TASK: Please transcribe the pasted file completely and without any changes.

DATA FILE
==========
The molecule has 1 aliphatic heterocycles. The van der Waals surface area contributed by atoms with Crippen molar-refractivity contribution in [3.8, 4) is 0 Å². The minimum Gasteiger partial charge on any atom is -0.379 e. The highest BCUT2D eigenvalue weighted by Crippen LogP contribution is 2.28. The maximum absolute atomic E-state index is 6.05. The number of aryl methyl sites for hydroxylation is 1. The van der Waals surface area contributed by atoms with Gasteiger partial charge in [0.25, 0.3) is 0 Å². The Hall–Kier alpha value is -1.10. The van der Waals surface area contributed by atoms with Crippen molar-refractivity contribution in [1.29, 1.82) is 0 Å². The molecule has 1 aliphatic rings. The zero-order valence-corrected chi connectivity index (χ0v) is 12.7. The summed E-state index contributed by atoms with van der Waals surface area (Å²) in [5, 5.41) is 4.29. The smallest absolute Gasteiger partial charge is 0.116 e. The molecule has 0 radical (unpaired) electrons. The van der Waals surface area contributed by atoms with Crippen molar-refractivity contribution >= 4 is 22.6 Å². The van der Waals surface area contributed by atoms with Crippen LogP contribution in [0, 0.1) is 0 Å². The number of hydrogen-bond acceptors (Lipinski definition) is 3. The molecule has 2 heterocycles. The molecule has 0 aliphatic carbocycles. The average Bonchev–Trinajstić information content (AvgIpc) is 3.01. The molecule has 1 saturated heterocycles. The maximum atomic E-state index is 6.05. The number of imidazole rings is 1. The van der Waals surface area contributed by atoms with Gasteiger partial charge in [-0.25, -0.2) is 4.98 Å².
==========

The molecule has 1 aliphatic heterocycles. The van der Waals surface area contributed by atoms with Crippen molar-refractivity contribution in [3.8, 4) is 0 Å². The minimum Gasteiger partial charge on any atom is -0.379 e. The highest BCUT2D eigenvalue weighted by Crippen LogP contribution is 2.28. The maximum absolute atomic E-state index is 6.05. The number of aryl methyl sites for hydroxylation is 1. The van der Waals surface area contributed by atoms with Gasteiger partial charge in [0.25, 0.3) is 0 Å². The Hall–Kier alpha value is -1.10. The van der Waals surface area contributed by atoms with Crippen molar-refractivity contribution in [1.29, 1.82) is 0 Å². The molecule has 1 aliphatic rings. The zero-order valence-corrected chi connectivity index (χ0v) is 12.7. The summed E-state index contributed by atoms with van der Waals surface area (Å²) in [5, 5.41) is 4.29. The smallest absolute Gasteiger partial charge is 0.116 e. The molecule has 0 radical (unpaired) electrons. The van der Waals surface area contributed by atoms with Crippen molar-refractivity contribution >= 4 is 22.6 Å². The van der Waals surface area contributed by atoms with Crippen LogP contribution in [0, 0.1) is 0 Å². The number of hydrogen-bond acceptors (Lipinski definition) is 3. The molecule has 2 heterocycles. The molecule has 0 aliphatic carbocycles. The average Bonchev–Trinajstić information content (AvgIpc) is 3.01. The molecule has 1 saturated heterocycles. The maximum atomic E-state index is 6.05. The number of imidazole rings is 1. The van der Waals surface area contributed by atoms with Gasteiger partial charge in [-0.25, -0.2) is 4.98 Å².